For example: T: Teaching Ss: We are teaching T: playing Ss: We are playing T: Studying Ss: We are studying Picture prompts: The teacher shows a picture as a prompt and the students make sentence based on the picture. For example: The picture shows a person who is swimming. The students make sentences: He is swimming 5. Free substitution: Students make their own sentences based on the model that is presented by the teacher. For example: I am writing. I am talking. I am speaking.

B: Meaningful practice:
Students should also be provided with meaningful practice. According to Doff (1990), It is obviously more useful to give students practice in which they [students] have to think, in which they understand what they are saying, and in which they express meaning. (P 73) Followings are meaningful activities that are suggested by Doff (1990): 1. True sentences: The teacher can ask students to say real things about themselves by using the structure. First the teacher provides a model and asks students to follow it. For example: Ann likes tea, but she doesnt like coffee. Say true sentences about yourself. I like tea. I dont like coffee. I like music. I dont like cartoon

Situation: The teacher can provide a situation in which the students have to use the structure under study. For example: T: You are a stranger ask about places in the town. Ss: Is there a caf near here? T: You want to see a film. Ss: Is there a cinema near here? T: You want to post a letter. Ss: Is there a post office near here.

Adding Something: The teacher can ask questions and let the students add something of their own. For example: T: Where are you going? Ss: I am going to the station. T: Why? Ss: I am going to the station because I want to buy a train ticket.

4. Choosing the best sentence: The teacher should provide students with practice activities which give students an opportunity to choose from two or more forms the one most suitable for the context. Giving students the practice with situations in which a contrast between two tenses is likely to arise may sensitize students to the usage differences. For example: I am in the middle of teaching, what should I say? I am teaching English. I teach English. Talk about real life: The teacher can ask students to talk about real life. The teacher should get response from individual students. For example: T: What are you doing. Please tell me. Ss: I am talking. I am listening. I am taking note. I am studying. I am answering your question.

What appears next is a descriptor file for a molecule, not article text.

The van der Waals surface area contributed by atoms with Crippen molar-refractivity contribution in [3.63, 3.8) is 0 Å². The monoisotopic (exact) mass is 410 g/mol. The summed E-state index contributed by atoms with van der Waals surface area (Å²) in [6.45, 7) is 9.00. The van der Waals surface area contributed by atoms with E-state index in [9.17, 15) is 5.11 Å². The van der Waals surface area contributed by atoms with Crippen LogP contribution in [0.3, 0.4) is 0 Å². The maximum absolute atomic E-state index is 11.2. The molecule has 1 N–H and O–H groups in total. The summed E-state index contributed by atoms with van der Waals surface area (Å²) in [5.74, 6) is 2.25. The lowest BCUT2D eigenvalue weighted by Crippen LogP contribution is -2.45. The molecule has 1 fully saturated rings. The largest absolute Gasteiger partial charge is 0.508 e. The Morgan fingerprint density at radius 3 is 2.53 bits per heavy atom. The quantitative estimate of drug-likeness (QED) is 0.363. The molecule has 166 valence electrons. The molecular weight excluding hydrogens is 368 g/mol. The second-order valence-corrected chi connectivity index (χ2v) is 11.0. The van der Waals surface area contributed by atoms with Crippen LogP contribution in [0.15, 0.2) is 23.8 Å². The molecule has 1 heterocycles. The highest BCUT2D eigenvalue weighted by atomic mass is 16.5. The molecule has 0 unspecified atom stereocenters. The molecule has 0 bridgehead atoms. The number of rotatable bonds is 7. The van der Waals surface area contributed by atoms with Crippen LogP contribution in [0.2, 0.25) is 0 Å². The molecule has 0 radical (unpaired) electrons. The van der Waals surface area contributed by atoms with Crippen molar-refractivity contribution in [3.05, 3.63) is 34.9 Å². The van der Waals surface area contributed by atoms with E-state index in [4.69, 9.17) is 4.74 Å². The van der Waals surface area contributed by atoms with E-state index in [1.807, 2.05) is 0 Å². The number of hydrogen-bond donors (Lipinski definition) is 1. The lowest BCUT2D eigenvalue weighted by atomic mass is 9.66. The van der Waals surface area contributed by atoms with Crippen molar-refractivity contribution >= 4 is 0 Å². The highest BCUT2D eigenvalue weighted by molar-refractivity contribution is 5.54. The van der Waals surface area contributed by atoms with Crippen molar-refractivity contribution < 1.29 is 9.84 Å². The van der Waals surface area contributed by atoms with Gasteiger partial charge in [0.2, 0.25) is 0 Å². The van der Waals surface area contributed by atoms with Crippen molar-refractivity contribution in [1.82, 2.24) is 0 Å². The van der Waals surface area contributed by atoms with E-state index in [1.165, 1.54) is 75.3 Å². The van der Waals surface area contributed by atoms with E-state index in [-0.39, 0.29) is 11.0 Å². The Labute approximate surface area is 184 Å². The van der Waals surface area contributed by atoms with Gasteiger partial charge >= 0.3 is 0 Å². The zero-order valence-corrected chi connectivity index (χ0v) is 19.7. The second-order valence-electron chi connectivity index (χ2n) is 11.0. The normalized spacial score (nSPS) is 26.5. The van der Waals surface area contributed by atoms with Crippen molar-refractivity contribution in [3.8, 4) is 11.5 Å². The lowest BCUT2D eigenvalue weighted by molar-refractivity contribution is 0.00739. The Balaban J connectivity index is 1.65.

Imaginary situations: The teacher can ask students to imagine a situation that is not real. The teacher can get responses from the students individually. For example: T: Imagine you are at home now in the middle of doing something. Tell me about your activity. Ss: I am sleeping. I am watching television. I am playing tennis. I am reading a novel. I am reading newspaper.

The teacher should involve the whole class in the practice. If the class is small, the students could respond individually. In case of large classes the teacher should get response from individual students and then get the whole class to repeat in chorus. The teacher can also divide the class into pairs or groups and let the students practice the structure.

In the communicative phase, less control over grammatical structure is exercised than during the practice phase. The aim during this phase is to have students use the structures they have been practicing in as natural and fluid a way as possible. Followings are some communicative activities that are suitable in this stage according to Larsen-Freeman (1990) as cited in CelceMurcia ( 1991): A. Reply to a letter: A communicative activity that would fit with the lesson on the pragmatics of using modals for giving advice would be having students write a reply to a letter addressed to a newspaper columnist whose advice was being sought for some personal problem. B. Report: Another communicative activity that would be relevant to a lesson on reported speech might be to have students report what transpired at a press conference they had been assigned to listen to or to watch. C. Discussion: Learners can hold a discussion or write a passage according to a given task. According to Baker (2003) Learners can be directed to use the structure in a kind of role-play, guessing game, in an interview, group work and pair work. For example, for practicing the grammar of asking and responding to questions with different auxiliary verbs, the teacher thinks of an animal. The students must ask questions to find out what animal it is. Student A: Does it eat people? Student B: Has it got a tail? Student C: Does it live in forest? Then the activity can be done in a kind of group work so that